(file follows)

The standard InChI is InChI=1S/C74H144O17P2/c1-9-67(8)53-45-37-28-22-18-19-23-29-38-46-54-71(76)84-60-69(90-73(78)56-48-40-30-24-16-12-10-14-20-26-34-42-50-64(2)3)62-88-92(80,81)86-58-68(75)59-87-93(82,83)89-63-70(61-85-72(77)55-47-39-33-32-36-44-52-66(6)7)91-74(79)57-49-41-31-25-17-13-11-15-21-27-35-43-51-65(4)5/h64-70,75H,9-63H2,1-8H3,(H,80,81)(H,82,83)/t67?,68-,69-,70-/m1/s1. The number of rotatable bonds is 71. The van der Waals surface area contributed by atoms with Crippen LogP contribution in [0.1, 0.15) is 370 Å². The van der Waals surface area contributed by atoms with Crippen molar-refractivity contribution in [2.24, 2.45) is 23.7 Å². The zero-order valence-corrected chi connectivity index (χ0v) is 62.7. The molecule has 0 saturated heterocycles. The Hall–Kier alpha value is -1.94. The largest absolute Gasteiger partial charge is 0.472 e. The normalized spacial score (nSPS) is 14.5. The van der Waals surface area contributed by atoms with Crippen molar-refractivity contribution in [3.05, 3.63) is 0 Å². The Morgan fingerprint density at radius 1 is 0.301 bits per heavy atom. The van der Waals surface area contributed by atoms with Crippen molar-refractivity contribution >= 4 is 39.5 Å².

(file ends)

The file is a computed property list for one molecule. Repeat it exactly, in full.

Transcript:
The standard InChI is InChI=1S/C74H144O17P2/c1-9-67(8)53-45-37-28-22-18-19-23-29-38-46-54-71(76)84-60-69(90-73(78)56-48-40-30-24-16-12-10-14-20-26-34-42-50-64(2)3)62-88-92(80,81)86-58-68(75)59-87-93(82,83)89-63-70(61-85-72(77)55-47-39-33-32-36-44-52-66(6)7)91-74(79)57-49-41-31-25-17-13-11-15-21-27-35-43-51-65(4)5/h64-70,75H,9-63H2,1-8H3,(H,80,81)(H,82,83)/t67?,68-,69-,70-/m1/s1. The number of rotatable bonds is 71. The van der Waals surface area contributed by atoms with Crippen LogP contribution in [0.1, 0.15) is 370 Å². The van der Waals surface area contributed by atoms with Crippen molar-refractivity contribution in [2.24, 2.45) is 23.7 Å². The zero-order valence-corrected chi connectivity index (χ0v) is 62.7. The molecule has 0 saturated heterocycles. The Hall–Kier alpha value is -1.94. The largest absolute Gasteiger partial charge is 0.472 e. The normalized spacial score (nSPS) is 14.5. The van der Waals surface area contributed by atoms with Crippen molar-refractivity contribution in [3.05, 3.63) is 0 Å². The Morgan fingerprint density at radius 1 is 0.301 bits per heavy atom. The van der Waals surface area contributed by atoms with Crippen molar-refractivity contribution >= 4 is 39.5 Å².